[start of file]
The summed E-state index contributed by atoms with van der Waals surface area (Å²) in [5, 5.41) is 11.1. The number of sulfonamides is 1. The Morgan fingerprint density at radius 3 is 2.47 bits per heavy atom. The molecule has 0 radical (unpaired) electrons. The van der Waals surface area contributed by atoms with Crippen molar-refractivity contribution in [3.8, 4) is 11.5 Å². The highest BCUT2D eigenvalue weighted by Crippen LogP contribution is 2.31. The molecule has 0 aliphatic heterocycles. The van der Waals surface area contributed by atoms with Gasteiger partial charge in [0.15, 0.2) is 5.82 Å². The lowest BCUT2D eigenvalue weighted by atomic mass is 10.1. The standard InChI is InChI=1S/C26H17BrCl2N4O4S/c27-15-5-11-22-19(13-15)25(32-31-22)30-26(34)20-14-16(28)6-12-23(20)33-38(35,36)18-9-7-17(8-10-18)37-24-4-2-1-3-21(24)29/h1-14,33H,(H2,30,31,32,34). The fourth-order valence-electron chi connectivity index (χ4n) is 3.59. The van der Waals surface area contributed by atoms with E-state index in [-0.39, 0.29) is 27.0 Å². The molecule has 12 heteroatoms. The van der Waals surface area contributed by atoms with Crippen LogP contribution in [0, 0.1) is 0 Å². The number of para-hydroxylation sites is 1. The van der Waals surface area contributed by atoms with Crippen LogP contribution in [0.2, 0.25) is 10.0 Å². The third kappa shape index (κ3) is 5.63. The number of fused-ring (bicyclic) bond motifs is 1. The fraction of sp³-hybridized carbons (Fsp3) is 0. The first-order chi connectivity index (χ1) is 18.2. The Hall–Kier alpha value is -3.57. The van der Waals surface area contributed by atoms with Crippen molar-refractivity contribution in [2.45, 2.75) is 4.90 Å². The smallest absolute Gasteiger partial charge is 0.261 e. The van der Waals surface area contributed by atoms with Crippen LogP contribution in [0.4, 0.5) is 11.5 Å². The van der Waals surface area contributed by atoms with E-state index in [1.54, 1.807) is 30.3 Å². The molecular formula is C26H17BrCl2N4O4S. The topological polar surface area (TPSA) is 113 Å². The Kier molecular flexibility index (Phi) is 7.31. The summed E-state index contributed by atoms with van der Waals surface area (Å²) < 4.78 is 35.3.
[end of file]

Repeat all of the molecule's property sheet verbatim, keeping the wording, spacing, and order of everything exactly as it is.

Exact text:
The summed E-state index contributed by atoms with van der Waals surface area (Å²) in [5, 5.41) is 11.1. The number of sulfonamides is 1. The Morgan fingerprint density at radius 3 is 2.47 bits per heavy atom. The molecule has 0 radical (unpaired) electrons. The van der Waals surface area contributed by atoms with Crippen molar-refractivity contribution in [3.8, 4) is 11.5 Å². The highest BCUT2D eigenvalue weighted by Crippen LogP contribution is 2.31. The molecule has 0 aliphatic heterocycles. The van der Waals surface area contributed by atoms with Gasteiger partial charge in [0.15, 0.2) is 5.82 Å². The lowest BCUT2D eigenvalue weighted by atomic mass is 10.1. The standard InChI is InChI=1S/C26H17BrCl2N4O4S/c27-15-5-11-22-19(13-15)25(32-31-22)30-26(34)20-14-16(28)6-12-23(20)33-38(35,36)18-9-7-17(8-10-18)37-24-4-2-1-3-21(24)29/h1-14,33H,(H2,30,31,32,34). The fourth-order valence-electron chi connectivity index (χ4n) is 3.59. The van der Waals surface area contributed by atoms with E-state index in [-0.39, 0.29) is 27.0 Å². The molecule has 12 heteroatoms. The van der Waals surface area contributed by atoms with Crippen LogP contribution in [0, 0.1) is 0 Å². The number of para-hydroxylation sites is 1. The van der Waals surface area contributed by atoms with Crippen LogP contribution in [0.2, 0.25) is 10.0 Å². The third kappa shape index (κ3) is 5.63. The number of fused-ring (bicyclic) bond motifs is 1. The fraction of sp³-hybridized carbons (Fsp3) is 0. The first-order chi connectivity index (χ1) is 18.2. The Hall–Kier alpha value is -3.57. The van der Waals surface area contributed by atoms with Crippen molar-refractivity contribution in [2.45, 2.75) is 4.90 Å². The smallest absolute Gasteiger partial charge is 0.261 e. The van der Waals surface area contributed by atoms with Crippen LogP contribution in [0.4, 0.5) is 11.5 Å². The van der Waals surface area contributed by atoms with E-state index in [1.54, 1.807) is 30.3 Å². The molecular formula is C26H17BrCl2N4O4S. The topological polar surface area (TPSA) is 113 Å². The Kier molecular flexibility index (Phi) is 7.31. The summed E-state index contributed by atoms with van der Waals surface area (Å²) < 4.78 is 35.3.